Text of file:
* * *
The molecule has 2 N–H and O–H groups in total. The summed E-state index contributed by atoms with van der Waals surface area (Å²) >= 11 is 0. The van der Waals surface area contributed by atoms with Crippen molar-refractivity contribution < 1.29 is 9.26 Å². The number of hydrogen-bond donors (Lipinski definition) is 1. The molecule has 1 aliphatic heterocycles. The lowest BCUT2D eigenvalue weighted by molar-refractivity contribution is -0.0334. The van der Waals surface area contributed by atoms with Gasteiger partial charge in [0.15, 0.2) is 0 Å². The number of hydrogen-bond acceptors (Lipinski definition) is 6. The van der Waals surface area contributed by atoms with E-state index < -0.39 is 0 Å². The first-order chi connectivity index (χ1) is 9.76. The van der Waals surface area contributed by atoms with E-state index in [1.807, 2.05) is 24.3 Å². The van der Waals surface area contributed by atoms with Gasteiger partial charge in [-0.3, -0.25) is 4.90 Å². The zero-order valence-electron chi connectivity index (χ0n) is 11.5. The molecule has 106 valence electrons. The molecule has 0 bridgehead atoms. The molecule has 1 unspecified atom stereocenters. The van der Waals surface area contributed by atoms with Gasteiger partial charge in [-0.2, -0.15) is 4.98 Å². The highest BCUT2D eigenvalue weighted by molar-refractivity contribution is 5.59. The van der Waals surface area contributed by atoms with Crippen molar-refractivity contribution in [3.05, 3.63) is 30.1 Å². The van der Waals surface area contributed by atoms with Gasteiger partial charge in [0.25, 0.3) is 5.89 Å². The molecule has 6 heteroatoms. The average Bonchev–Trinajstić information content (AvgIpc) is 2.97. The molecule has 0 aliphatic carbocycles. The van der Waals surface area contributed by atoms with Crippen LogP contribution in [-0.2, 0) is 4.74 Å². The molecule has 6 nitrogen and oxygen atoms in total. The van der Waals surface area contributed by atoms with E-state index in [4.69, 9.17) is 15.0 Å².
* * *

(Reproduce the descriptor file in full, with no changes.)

The molecule has 2 N–H and O–H groups in total. The summed E-state index contributed by atoms with van der Waals surface area (Å²) >= 11 is 0. The van der Waals surface area contributed by atoms with Crippen molar-refractivity contribution < 1.29 is 9.26 Å². The number of hydrogen-bond donors (Lipinski definition) is 1. The molecule has 1 aliphatic heterocycles. The lowest BCUT2D eigenvalue weighted by molar-refractivity contribution is -0.0334. The van der Waals surface area contributed by atoms with Gasteiger partial charge in [0.15, 0.2) is 0 Å². The number of hydrogen-bond acceptors (Lipinski definition) is 6. The van der Waals surface area contributed by atoms with E-state index < -0.39 is 0 Å². The first-order chi connectivity index (χ1) is 9.76. The van der Waals surface area contributed by atoms with E-state index in [1.807, 2.05) is 24.3 Å². The van der Waals surface area contributed by atoms with Gasteiger partial charge in [-0.3, -0.25) is 4.90 Å². The zero-order valence-electron chi connectivity index (χ0n) is 11.5. The molecule has 106 valence electrons. The molecule has 0 bridgehead atoms. The molecule has 1 unspecified atom stereocenters. The van der Waals surface area contributed by atoms with Gasteiger partial charge in [-0.2, -0.15) is 4.98 Å². The highest BCUT2D eigenvalue weighted by molar-refractivity contribution is 5.59. The van der Waals surface area contributed by atoms with Crippen molar-refractivity contribution in [3.05, 3.63) is 30.1 Å². The van der Waals surface area contributed by atoms with Gasteiger partial charge in [0.25, 0.3) is 5.89 Å². The molecule has 6 heteroatoms. The average Bonchev–Trinajstić information content (AvgIpc) is 2.97. The molecule has 0 aliphatic carbocycles. The van der Waals surface area contributed by atoms with Crippen LogP contribution in [-0.2, 0) is 4.74 Å². The molecule has 6 nitrogen and oxygen atoms in total. The van der Waals surface area contributed by atoms with E-state index in [4.69, 9.17) is 15.0 Å².